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"The Sopranos" at 25: Looking back on TV's greatest hour

"The Sopranos" at 25
"The Sopranos" at 25 08:04

This year marks the celebration of the debut of "The Sopranos" a quarter-century ago. The hit HBO drama about a mob family headquartered in a New Jersey strip club would change television. 

"I had a lot of friends who were auditioning for this thing called 'Sopranos,'" said actress Edie Falco. "I thought it was about singers."

Steve Van Zandt recalled, "He calls and says, you know, 'You wanna be in my new TV show?' And I say, 'Yeah, no thanks!'"

Michael Imperioli said, "A series on HBO was kinda like the bargain basement, and I'm not being facetious."

Series creator David Chase, whose past credits included "The Rockford Files" and "Northern Exposure," had offered "The Sopranos" to all of the broadcast networks. Their reaction? "Too dark," he said.

But it could be darkly funny, too. "I've never been able to figure out whether it's a comedy," said Chase. "I guess it's like life. I don't know, I hope."

A 2002 photo of the cast of "The Sopranos." Shown from left: standing, Joe Pantoliano (as Ralph Cifaretto), Tony Sirico (as Paulie Walnuts), Dominic Chianese (as Corrado "Junior" Soprano), Jamie Lynn Sigler (as Meadow Soprano), Lorraine Bracco (as Dr. Jennifer Melfi), Robert Iler (as Anthony Soprano, Jr.). Seated, Steve Van Zandt (as Silvio Dante), Aida Turturro (as Janice Soprano), Edie Falco (as Carmela Soprano), Drea de Matteo (as Adriana La Cerva), Michael Imperioli (as Christopher Moltisanti), James Gandolfini (as Tony Soprano). HBO

It started as a show about a mob boss with a troublesome mom. Chase, who grew up in suburban New Jersey, based her on his own mother.  "I believe that if my mother had been male, she might have been a criminal," he said. "Nancy Marchand just brought it to life."

Tormented, Tony Soprano is driven to see a therapist, Dr. Melfi, played by Lorraine Bracco.

Mason asked, "So, you base Tony's mother on your mother, and you based the therapist on your therapist?"

"I think I was probably trying to re-mother myself," said Chase. "I was looking for a woman of my mother's age, who wouldn't behave like a maniac."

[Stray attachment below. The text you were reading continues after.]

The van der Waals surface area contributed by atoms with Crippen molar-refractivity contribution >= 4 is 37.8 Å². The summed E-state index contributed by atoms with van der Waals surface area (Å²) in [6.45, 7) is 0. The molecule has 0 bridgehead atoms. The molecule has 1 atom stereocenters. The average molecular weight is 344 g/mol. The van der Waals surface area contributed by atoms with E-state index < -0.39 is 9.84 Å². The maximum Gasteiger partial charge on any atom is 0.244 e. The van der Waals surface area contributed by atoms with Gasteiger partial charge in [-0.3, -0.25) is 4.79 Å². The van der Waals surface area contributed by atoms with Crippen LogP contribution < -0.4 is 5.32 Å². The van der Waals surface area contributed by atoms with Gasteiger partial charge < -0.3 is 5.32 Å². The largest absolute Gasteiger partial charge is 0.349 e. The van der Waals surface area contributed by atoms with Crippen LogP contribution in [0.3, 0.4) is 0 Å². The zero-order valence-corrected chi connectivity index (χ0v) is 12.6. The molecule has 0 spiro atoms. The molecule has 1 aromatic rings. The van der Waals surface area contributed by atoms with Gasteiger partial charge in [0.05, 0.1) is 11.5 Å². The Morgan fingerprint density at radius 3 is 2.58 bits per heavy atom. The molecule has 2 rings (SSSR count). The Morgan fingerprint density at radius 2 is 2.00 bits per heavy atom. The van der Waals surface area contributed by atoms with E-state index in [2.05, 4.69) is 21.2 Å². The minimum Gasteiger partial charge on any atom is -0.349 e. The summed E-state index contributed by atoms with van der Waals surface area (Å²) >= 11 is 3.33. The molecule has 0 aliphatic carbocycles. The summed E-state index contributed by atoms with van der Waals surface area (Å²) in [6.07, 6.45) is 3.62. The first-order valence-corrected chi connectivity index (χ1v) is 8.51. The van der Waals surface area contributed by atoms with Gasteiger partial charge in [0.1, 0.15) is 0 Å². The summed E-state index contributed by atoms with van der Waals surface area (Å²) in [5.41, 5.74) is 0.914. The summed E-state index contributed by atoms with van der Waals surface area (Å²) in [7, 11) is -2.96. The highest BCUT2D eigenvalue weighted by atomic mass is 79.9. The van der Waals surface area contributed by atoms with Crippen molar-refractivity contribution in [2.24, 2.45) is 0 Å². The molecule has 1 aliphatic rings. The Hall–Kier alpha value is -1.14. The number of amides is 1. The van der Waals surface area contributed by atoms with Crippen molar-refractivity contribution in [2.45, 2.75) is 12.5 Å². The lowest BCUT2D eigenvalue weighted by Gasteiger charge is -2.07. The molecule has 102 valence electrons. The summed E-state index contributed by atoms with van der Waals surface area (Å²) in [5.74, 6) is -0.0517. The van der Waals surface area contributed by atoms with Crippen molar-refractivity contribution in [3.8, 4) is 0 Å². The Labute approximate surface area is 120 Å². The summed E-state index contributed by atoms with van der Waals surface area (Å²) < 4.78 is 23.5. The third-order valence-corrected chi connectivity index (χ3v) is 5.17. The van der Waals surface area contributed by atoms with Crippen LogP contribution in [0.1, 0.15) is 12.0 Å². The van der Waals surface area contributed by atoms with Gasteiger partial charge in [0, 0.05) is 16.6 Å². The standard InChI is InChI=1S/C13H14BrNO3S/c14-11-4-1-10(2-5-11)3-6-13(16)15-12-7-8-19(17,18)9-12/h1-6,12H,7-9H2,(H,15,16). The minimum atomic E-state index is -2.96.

"And that's what Tony's trying to do?"

"Yeah, yeah."

But Chase also saw "The Sopranos" as a parable of America in decline: "At that time in America, there was so much consumption, greed, that it was enough to make a mob boss sick."

The late James Gandolfini played Tony as an endearing anti-hero.  "He's incredible," said Chase. "Well, the whole thing's about his face and about his eyes, actually. There's something about his eyes that – it was otherworldly."

Watch: "Sopranos" costars on James Gandolfini (Web exclusive)

"Sopranos" costars on James Gandolfini 09:50

Edie Falco played Tony's wife, Carmela. Of their dynamic she said, "It's a matter of alchemy. We both had Italian families, had some idea of what this dynamic feels like, and just sort of fell into it with great ease. It was, you know, a 10-year marriage. And it was as close to a real one as I had known."

Musician Steve Van Zandt played Tony's underboss, Silvio Dante. "Which I was very comfortable with, having, you know, done that kind of a thing with Bruce Springsteen in real life, you know?"

There had never been anything like it on TV. "No stars, too many characters, no seductive lighting, no cute camera moves, nothing other than this very weird story of a mob boss who has a nervous breakdown because ducks flew out of his pool," said Van Zandt. "That's the makings of a hit show?"